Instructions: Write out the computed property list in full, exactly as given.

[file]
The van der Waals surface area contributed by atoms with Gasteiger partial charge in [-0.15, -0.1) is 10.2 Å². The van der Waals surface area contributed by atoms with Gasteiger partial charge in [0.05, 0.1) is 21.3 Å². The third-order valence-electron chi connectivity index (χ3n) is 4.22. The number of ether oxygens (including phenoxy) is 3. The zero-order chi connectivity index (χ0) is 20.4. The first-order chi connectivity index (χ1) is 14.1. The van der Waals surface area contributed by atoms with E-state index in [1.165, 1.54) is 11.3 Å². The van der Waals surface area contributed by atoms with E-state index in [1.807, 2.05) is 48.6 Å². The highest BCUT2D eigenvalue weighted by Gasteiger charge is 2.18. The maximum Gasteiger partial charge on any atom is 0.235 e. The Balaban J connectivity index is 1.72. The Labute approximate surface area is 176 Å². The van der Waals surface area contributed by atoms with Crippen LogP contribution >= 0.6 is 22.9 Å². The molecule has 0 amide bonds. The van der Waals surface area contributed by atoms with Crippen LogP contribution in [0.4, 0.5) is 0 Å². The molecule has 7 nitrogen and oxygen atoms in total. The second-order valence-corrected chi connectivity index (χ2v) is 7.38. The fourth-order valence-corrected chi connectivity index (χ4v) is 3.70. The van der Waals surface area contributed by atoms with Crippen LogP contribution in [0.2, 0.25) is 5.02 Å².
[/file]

The van der Waals surface area contributed by atoms with Gasteiger partial charge in [-0.15, -0.1) is 10.2 Å². The van der Waals surface area contributed by atoms with Gasteiger partial charge in [0.05, 0.1) is 21.3 Å². The third-order valence-electron chi connectivity index (χ3n) is 4.22. The number of ether oxygens (including phenoxy) is 3. The zero-order chi connectivity index (χ0) is 20.4. The first-order chi connectivity index (χ1) is 14.1. The van der Waals surface area contributed by atoms with E-state index in [1.165, 1.54) is 11.3 Å². The van der Waals surface area contributed by atoms with E-state index in [1.807, 2.05) is 48.6 Å². The highest BCUT2D eigenvalue weighted by Gasteiger charge is 2.18. The maximum Gasteiger partial charge on any atom is 0.235 e. The Balaban J connectivity index is 1.72. The Labute approximate surface area is 176 Å². The van der Waals surface area contributed by atoms with Crippen LogP contribution >= 0.6 is 22.9 Å². The molecule has 0 amide bonds. The van der Waals surface area contributed by atoms with Crippen LogP contribution in [0.4, 0.5) is 0 Å². The molecule has 7 nitrogen and oxygen atoms in total. The second-order valence-corrected chi connectivity index (χ2v) is 7.38. The fourth-order valence-corrected chi connectivity index (χ4v) is 3.70. The van der Waals surface area contributed by atoms with Crippen LogP contribution in [0.2, 0.25) is 5.02 Å².